Yep, Mewtwo. Back in Pokémon Red and Blue, this guy was something to be feared. The ultimate pokémon, a creature born from horrific experimentation and the splicing of Mew’s DNA. It was a being of unparalleled power, ability and rip-your-scalp-off-and-wear-it-as-a-daring-fashion-accessory fury.

This formidable feline foe was the last challenge for any trainer, accessible only after defeating the Elite 4 and becoming Pokémon Champion. It was, back in 1998, an unholy pain in the ass to catch. The Psychic type, you might remember, was pretty well untouchable back then as it was, and Mewtwo was the best of the best.

With all of this in mind, you’d probably have to pity any opponent meeting it in Smash Bros combat. You’d expect them all to be trampled hideously, send home in a blood-leaking matchbox like the victims of a Mortal Kombat fatality.

You’d think this unless you’d actually played as Mewtwo in Super Smash Bros. Melee, that is. Because he sucked.

You can see where they were going with making the character, I’ll concede. The Genetic Pokémon is a being of intense mental power; physical strength isn’t its forté. This is usually the case with Psychic types, but it didn’t seem to translate into Smash Bros. very well. As a Smasher, Mewtwo is unfortunately floaty, light and tall. This is a really awkward combination of traits, allowing it to be comboed and such easily.

Mewtwo 2

The character was all-round underwhelming. His special attacks, while completely unique among the cast, were a little questionable too. Mewtwo’s selling points were his powerful throws and great recovery, and not much seems to have changed in its transition to Smash Bros. Wii U/3DS.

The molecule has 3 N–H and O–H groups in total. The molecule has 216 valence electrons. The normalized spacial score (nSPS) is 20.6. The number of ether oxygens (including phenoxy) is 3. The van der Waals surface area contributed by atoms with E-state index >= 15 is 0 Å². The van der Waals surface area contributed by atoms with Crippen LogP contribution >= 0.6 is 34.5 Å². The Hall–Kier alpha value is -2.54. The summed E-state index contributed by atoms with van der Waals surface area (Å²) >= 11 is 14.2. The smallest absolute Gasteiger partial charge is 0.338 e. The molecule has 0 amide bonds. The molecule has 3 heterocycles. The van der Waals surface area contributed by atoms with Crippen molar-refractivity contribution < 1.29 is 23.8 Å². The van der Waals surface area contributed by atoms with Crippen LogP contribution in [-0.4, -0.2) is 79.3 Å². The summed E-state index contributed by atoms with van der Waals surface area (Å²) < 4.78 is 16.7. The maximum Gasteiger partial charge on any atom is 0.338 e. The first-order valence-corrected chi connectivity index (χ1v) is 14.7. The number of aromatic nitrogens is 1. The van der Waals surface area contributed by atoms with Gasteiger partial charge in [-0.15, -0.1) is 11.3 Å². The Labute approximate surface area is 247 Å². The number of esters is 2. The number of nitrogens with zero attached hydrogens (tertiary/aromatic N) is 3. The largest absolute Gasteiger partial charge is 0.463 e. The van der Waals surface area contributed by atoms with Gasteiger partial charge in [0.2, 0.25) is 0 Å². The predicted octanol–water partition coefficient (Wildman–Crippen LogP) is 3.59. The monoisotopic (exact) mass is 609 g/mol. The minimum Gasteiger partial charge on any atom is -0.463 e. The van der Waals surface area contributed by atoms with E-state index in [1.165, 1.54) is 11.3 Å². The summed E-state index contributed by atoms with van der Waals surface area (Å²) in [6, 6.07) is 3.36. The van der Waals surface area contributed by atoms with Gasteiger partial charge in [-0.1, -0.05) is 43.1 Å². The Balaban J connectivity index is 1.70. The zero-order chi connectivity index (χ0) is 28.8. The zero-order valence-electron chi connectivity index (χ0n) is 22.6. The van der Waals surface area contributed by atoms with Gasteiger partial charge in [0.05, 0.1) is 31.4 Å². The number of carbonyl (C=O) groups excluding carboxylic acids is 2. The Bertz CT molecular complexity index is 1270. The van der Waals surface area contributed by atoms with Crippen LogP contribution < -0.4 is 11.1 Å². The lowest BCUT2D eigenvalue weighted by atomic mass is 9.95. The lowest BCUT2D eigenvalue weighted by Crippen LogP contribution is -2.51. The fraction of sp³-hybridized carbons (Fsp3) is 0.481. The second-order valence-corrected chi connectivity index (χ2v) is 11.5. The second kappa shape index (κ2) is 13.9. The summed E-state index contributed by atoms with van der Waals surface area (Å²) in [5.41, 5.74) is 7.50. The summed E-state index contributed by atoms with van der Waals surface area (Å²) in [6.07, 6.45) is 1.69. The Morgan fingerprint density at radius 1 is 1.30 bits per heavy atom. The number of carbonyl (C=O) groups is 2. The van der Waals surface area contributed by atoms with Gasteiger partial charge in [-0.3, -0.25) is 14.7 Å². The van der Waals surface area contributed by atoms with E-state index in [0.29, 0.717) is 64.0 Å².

Naturally, we can’t tell much from the scant days the character has been available. How it’ll match up with the rest of the Smashers, viability and such are going to take time to explore. We do know, though, that Mewtwo’s specials remain unchanged.

Shadow Ball is a simple, very powerful charged projectile, a la Samus’s Charge Shot. Teleport deals no damage, but adds to the character’s long-ranged and unpredictable recovery and movement. Disable has little range, but its ‘stunning’ effect is brilliant for follow ups, a property it didn’t quite have last time around. Finally, there’s Confusion, which will put opponents to sleep like a safer version of Jigglypuff’s sing. It’s perfect for delivering the coup de grace.

Mewtwo’s repertoire of smash and aerial attacks have been tweaked a little, offering both stronger and slower moves and faster ones. Up smash and forward air are particularly interesting new tools.

This guy is a real fan favorite, being offered two separate mega evolutions alongside Charizard in Pokémon X and Y. There was a lot of hype around its return to Smash, and players around the world are getting to grips with its new incarnation as we speak. As I say, it’s much too early to know anything about how it’ll compete, but I’ve always seen it as among the most unique characters in the series and it’s great to see it back.

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